After sixty-five years
What happened in 2006 could be considered a coincidence, the hand of Providence, or simply a miracle. In June 2006 I signed up for a trip to Israel, which was scheduled to take place from October 27 to November 7, 2006. The night before the trip, I got a phone call.
A young person named Marianna Hoszowska from Warsaw asked: “Am I speaking to Maria Kowalska?”
“Yes, you are.”
“Are you Masza Fajnsztejn?” “Yes.”
“Were you looking for family members on the Internet?”
“No, because my whole family was in the ghetto and they perished in Ponary near Vilnius. I’m only looking for the people who knew my parents and could tell me something about them.”
“So you don’t want to search for your family?” The young person sounded a little disappointed.
“But I don’t have anyone to search for because they are all gone.” “Well, I can tell you that you have an aunt. She lives in Haifa.”
I was dumbfounded. We compared all the data, concluding that Dina Fajnsztejn Szulowicz was my aunt. She had filed documents at Yad Vashem, describing when and how the members of our family had perished.
“Are you planning to visit Warsaw any time soon?” Marianna Hoszowska asked.
“Why, tomorrow I’ll be in Warsaw because I’m going on a trip to Israel!”
“Great, let’s meet at Central Station. I’ll bring more information about your aunt.”
The next day we met in Warsaw. It turned out that my aunt had died but she had a daughter. At that point, we didn’t know anything about her. I gave Marianna the address of my son’s website in Poland.
I’m in the middle of my trip. We move around cities in Israel. A friend lent me his mobile phone, on which I get texts that my aunt’s daughter and grandson have been found. He is an IT specialist and wants to liaise with my family in Poland. His name is Ohad Izrael. We’re by the Dead Sea. It’s very late in the evening. I answer a phone call from a woman from Israel who reconnects families. She’s speaking English. My friend is translating that they’ve found my uncle, who lives near Tel Aviv, and my aunt, who lives in Haifa, and they both want to speak to me at this moment. Of course, they speak Polish.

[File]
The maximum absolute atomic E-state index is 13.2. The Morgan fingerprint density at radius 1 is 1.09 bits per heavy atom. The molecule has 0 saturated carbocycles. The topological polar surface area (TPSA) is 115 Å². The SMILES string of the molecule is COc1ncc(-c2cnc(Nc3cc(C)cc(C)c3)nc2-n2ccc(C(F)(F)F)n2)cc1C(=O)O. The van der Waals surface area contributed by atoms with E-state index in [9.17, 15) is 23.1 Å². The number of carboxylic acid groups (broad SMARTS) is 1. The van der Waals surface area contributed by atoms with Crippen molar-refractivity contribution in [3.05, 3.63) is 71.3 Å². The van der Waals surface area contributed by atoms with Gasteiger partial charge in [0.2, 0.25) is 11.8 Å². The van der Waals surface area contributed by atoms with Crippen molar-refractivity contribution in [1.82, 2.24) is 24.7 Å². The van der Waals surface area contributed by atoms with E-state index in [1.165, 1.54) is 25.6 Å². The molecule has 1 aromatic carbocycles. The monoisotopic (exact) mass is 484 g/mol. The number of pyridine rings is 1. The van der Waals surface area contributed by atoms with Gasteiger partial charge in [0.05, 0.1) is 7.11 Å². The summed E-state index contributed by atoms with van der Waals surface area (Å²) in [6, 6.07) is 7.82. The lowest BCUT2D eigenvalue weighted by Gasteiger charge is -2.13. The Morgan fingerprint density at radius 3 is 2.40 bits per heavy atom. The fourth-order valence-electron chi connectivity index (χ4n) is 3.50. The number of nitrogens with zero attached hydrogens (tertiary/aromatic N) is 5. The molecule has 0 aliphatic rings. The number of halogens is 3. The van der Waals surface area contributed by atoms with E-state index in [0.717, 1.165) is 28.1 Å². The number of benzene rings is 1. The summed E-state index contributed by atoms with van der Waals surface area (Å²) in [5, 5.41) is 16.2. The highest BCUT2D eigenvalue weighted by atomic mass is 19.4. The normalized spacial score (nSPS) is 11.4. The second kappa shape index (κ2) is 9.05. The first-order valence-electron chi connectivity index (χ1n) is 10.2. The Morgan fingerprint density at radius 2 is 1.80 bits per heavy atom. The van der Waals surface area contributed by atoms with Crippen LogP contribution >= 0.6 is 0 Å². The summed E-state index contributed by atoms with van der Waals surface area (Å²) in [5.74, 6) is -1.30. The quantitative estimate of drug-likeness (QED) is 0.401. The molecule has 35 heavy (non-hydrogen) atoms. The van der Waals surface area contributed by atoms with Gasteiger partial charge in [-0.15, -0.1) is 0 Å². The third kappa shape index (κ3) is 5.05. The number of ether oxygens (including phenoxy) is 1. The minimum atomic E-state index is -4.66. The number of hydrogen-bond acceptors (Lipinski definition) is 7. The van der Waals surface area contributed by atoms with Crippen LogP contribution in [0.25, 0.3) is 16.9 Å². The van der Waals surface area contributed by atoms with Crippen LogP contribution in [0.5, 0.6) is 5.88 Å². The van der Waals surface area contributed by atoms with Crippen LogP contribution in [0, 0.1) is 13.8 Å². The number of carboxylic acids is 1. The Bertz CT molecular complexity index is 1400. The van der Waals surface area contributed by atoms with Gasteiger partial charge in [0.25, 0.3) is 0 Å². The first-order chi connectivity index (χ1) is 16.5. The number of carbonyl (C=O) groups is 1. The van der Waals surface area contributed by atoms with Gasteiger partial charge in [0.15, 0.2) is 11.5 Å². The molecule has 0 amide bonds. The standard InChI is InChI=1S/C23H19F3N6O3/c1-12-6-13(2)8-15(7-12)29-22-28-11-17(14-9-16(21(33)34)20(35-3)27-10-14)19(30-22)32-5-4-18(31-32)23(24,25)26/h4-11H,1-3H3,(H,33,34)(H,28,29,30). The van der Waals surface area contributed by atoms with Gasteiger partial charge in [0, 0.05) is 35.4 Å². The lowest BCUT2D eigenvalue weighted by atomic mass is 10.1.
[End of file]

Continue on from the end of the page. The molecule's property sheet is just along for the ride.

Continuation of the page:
My uncle is calling.
“Is this Maria Kowalska?” “Yes, speaking.”
“Are you Masza Fajnsztejn?” “Yes.”
“Hello, dear Maszeńka, this is Daniel Fajnsztejn.”
Tears were shed on both ends of the receiver. I don’t remember what we talked about. My uncle wanted to tell me what had happened in sixty- five years in one sentence while I asked him questions about sixty-five years of being apart. The last time my uncle saw me was in the ghetto and I was 2 years old. The next day, he came by the Dead Sea. At the hotel, he was told that I’d gone out to the beach and would be back in the evening. My uncle didn’t wait but started walking down to the shore and looked for the tour from Poland. “Masza Kowalska, are you here?” he asked. He found us. He came with his daughter. When we greeted each other, I was in a haze. I had tears streaming down my face but they were tears of joy. We talked well into the evening. I was going back home in two days.
The day before my departure, my uncle organized a family reunion in the hotel in Tel Aviv. It was attended by my Aunt Lea, her daughter, my uncle with his son and daughters, sons-in-law, Aunt Dina’s grandson (who connected all these elements across Israel) with his wife and child—around thirty people in all. In one moment, I became a person with a very large family. After the war, throughout my life, I didn’t have any family members. I wouldn’t use the words: mama, papa, uncle, aunt. And now I had a family. I regained a wonderful big family. My joy was unimaginable… All the trip participants supported me and were there for me.
I’m back at home. My aunt and uncle call me on the phone and invite me to visit. We have sixty-five years to catch up on.
From the editor
Masza Fajnsztejn’s relatives survived the Holocaust. After the war they left for Israel. They continued to look for Masza, but in vain. They couldn’t have known that she used a different name. Her nanny, who rescued her, gave Masza her last name, hence Masza Fajnsztejn did not appear in any documents. There was only Maria Kowalska née Butkiewicz. It was not until 2003, when the Association of Children of the Holocaust put up a message on the Internet about the search for the Fajnsztejn family, that a student of cultural studies took an active interest in the case and the greatest wish of Maria Kowalska came true. She found her family.